This article is from the Apple II Csa2 FAQ, by Jeff Hurlburt with numerous contributions by others.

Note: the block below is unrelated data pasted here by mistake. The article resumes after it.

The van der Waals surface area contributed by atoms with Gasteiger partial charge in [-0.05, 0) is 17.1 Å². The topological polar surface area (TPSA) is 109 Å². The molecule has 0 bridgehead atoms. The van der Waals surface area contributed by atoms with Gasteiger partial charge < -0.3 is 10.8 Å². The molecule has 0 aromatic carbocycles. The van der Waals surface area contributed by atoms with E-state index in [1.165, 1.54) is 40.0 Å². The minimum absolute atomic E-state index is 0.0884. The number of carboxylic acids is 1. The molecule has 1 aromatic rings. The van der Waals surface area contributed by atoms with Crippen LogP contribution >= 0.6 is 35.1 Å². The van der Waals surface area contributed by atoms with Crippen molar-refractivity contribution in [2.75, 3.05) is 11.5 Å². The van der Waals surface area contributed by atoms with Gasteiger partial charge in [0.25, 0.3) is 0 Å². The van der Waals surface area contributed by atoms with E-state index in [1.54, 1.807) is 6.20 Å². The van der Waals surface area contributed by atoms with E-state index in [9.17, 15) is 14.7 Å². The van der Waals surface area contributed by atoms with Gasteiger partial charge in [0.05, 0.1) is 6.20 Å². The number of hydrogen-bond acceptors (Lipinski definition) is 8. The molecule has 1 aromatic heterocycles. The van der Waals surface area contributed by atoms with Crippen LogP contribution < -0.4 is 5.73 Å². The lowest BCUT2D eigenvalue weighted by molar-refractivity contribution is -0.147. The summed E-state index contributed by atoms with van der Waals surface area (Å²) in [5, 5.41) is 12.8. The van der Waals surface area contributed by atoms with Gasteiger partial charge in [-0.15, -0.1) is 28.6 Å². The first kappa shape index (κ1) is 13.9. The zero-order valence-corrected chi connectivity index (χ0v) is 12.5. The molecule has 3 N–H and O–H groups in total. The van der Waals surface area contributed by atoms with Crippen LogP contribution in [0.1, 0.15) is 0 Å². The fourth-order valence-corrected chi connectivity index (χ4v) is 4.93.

In a DOS 3.3 Catalog sector, the third byte in each file's entry tells the type of the file: Byte Value* File Type 00 Text 01 Integer BASIC 02 AppleSoft BASIC 04 Binary 08 S type 10 R: Relocatable object module 20 new A type 40 new B type *DOS 3.3 sets bit 7 of the byte if the file is locked. (e.g. 84 --> a locked Binary file) Type R files show up in just a few applications. An R file begins with 6 bytes which a "loader" routine can use to tell the Target location of file contents, How many bytes to move, and Source location to move from. Although S, new A, and new B are included, no official application was defined for them and no DOS commands were created to make any special use of these files. --------------------- from David Empson There was an "R" type relocating loader included with the toolkit for use with BASIC programs and relocatable routines being loaded into upper memory. "S" was used by some programs for a generic image file, or something that was not likely to be touchable with normal code. The LISA assembler used the second "B" type for its source files. It had a patched version of DOS that changed the file type list to read "LARSBAIT", so the source files appeared in the catalog as "L" if you booted LISA, or "B" if you booted a normal disk. The "B", "A", "R" and "S" special file types cannot be accessed by BASIC programs (unless you patch DOS) - commands are only provided for dealing with "B", "A", "I" and "T" files. The four special types can only be accessed using direct calls to the File Manager. ___________________________ By: Dave Althoff, Jr.